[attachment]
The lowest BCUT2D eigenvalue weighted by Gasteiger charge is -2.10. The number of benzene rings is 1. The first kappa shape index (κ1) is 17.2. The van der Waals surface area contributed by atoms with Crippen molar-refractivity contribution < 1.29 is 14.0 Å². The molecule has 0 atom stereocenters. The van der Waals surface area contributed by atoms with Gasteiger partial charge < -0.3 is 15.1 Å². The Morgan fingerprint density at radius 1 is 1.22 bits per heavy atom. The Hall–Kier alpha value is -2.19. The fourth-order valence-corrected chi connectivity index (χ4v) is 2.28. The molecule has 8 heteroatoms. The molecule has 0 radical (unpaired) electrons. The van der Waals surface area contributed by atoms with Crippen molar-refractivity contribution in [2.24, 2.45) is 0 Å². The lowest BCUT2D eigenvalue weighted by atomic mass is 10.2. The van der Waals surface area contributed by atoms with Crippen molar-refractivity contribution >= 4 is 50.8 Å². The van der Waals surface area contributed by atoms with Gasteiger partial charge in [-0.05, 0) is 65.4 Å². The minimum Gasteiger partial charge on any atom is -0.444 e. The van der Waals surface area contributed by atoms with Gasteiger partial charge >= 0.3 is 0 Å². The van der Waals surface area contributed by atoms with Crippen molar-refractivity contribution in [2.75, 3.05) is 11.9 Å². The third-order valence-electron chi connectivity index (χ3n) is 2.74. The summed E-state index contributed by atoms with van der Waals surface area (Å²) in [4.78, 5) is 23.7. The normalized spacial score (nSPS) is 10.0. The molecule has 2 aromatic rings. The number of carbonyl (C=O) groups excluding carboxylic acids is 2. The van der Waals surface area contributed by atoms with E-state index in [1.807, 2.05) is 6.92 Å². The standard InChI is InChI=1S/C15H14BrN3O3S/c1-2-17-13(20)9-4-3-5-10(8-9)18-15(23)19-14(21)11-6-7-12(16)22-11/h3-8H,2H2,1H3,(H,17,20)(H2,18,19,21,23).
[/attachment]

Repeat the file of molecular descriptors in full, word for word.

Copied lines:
The lowest BCUT2D eigenvalue weighted by Gasteiger charge is -2.10. The number of benzene rings is 1. The first kappa shape index (κ1) is 17.2. The van der Waals surface area contributed by atoms with Crippen molar-refractivity contribution < 1.29 is 14.0 Å². The molecule has 0 atom stereocenters. The van der Waals surface area contributed by atoms with Gasteiger partial charge < -0.3 is 15.1 Å². The Morgan fingerprint density at radius 1 is 1.22 bits per heavy atom. The Hall–Kier alpha value is -2.19. The fourth-order valence-corrected chi connectivity index (χ4v) is 2.28. The molecule has 8 heteroatoms. The molecule has 0 radical (unpaired) electrons. The van der Waals surface area contributed by atoms with Crippen molar-refractivity contribution in [2.24, 2.45) is 0 Å². The lowest BCUT2D eigenvalue weighted by atomic mass is 10.2. The van der Waals surface area contributed by atoms with Crippen molar-refractivity contribution >= 4 is 50.8 Å². The van der Waals surface area contributed by atoms with Gasteiger partial charge in [-0.05, 0) is 65.4 Å². The minimum Gasteiger partial charge on any atom is -0.444 e. The van der Waals surface area contributed by atoms with Gasteiger partial charge >= 0.3 is 0 Å². The van der Waals surface area contributed by atoms with Crippen molar-refractivity contribution in [2.75, 3.05) is 11.9 Å². The third-order valence-electron chi connectivity index (χ3n) is 2.74. The summed E-state index contributed by atoms with van der Waals surface area (Å²) in [4.78, 5) is 23.7. The normalized spacial score (nSPS) is 10.0. The molecule has 2 aromatic rings. The number of carbonyl (C=O) groups excluding carboxylic acids is 2. The van der Waals surface area contributed by atoms with E-state index in [1.807, 2.05) is 6.92 Å². The standard InChI is InChI=1S/C15H14BrN3O3S/c1-2-17-13(20)9-4-3-5-10(8-9)18-15(23)19-14(21)11-6-7-12(16)22-11/h3-8H,2H2,1H3,(H,17,20)(H2,18,19,21,23).